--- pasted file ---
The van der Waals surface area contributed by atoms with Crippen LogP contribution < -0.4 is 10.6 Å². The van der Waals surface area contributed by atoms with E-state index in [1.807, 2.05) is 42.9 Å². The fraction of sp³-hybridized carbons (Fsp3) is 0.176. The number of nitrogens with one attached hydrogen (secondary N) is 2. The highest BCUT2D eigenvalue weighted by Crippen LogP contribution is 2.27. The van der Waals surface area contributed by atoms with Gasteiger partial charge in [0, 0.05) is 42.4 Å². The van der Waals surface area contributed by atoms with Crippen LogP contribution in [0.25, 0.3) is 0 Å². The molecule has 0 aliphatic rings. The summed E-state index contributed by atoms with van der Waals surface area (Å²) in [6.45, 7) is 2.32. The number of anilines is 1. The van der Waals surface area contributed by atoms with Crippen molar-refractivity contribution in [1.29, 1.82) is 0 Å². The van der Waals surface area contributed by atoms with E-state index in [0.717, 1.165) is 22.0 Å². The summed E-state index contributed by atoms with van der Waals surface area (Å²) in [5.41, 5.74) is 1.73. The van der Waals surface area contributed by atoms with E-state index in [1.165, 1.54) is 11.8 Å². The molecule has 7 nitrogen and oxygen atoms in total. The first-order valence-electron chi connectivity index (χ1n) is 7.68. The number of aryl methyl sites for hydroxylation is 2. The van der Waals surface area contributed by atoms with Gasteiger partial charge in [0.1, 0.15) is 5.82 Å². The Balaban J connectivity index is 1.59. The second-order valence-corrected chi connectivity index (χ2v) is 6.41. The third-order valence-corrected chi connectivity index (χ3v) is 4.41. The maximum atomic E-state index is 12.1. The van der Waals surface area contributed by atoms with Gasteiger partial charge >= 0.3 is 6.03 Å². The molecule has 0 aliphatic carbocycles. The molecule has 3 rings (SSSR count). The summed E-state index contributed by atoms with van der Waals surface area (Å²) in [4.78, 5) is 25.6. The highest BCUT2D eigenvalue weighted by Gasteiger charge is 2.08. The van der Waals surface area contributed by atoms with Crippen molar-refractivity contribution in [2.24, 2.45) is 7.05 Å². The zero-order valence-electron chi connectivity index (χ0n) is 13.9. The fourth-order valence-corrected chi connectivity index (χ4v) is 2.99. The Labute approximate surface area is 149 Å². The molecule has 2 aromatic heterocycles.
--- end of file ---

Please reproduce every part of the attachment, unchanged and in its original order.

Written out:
The van der Waals surface area contributed by atoms with Crippen LogP contribution < -0.4 is 10.6 Å². The van der Waals surface area contributed by atoms with E-state index in [1.807, 2.05) is 42.9 Å². The fraction of sp³-hybridized carbons (Fsp3) is 0.176. The number of nitrogens with one attached hydrogen (secondary N) is 2. The highest BCUT2D eigenvalue weighted by Crippen LogP contribution is 2.27. The van der Waals surface area contributed by atoms with Gasteiger partial charge in [0, 0.05) is 42.4 Å². The van der Waals surface area contributed by atoms with Crippen LogP contribution in [0.25, 0.3) is 0 Å². The molecule has 0 aliphatic rings. The summed E-state index contributed by atoms with van der Waals surface area (Å²) in [6.45, 7) is 2.32. The number of anilines is 1. The van der Waals surface area contributed by atoms with Crippen molar-refractivity contribution in [1.29, 1.82) is 0 Å². The van der Waals surface area contributed by atoms with E-state index in [0.717, 1.165) is 22.0 Å². The summed E-state index contributed by atoms with van der Waals surface area (Å²) in [5.41, 5.74) is 1.73. The van der Waals surface area contributed by atoms with E-state index in [1.165, 1.54) is 11.8 Å². The molecule has 7 nitrogen and oxygen atoms in total. The first-order valence-electron chi connectivity index (χ1n) is 7.68. The number of aryl methyl sites for hydroxylation is 2. The van der Waals surface area contributed by atoms with Gasteiger partial charge in [0.1, 0.15) is 5.82 Å². The Balaban J connectivity index is 1.59. The second-order valence-corrected chi connectivity index (χ2v) is 6.41. The third-order valence-corrected chi connectivity index (χ3v) is 4.41. The maximum atomic E-state index is 12.1. The van der Waals surface area contributed by atoms with Gasteiger partial charge >= 0.3 is 6.03 Å². The molecule has 0 aliphatic carbocycles. The molecule has 3 rings (SSSR count). The summed E-state index contributed by atoms with van der Waals surface area (Å²) in [4.78, 5) is 25.6. The highest BCUT2D eigenvalue weighted by Gasteiger charge is 2.08. The van der Waals surface area contributed by atoms with Crippen molar-refractivity contribution in [2.24, 2.45) is 7.05 Å². The zero-order valence-electron chi connectivity index (χ0n) is 13.9. The fourth-order valence-corrected chi connectivity index (χ4v) is 2.99. The Labute approximate surface area is 149 Å². The molecule has 2 aromatic heterocycles.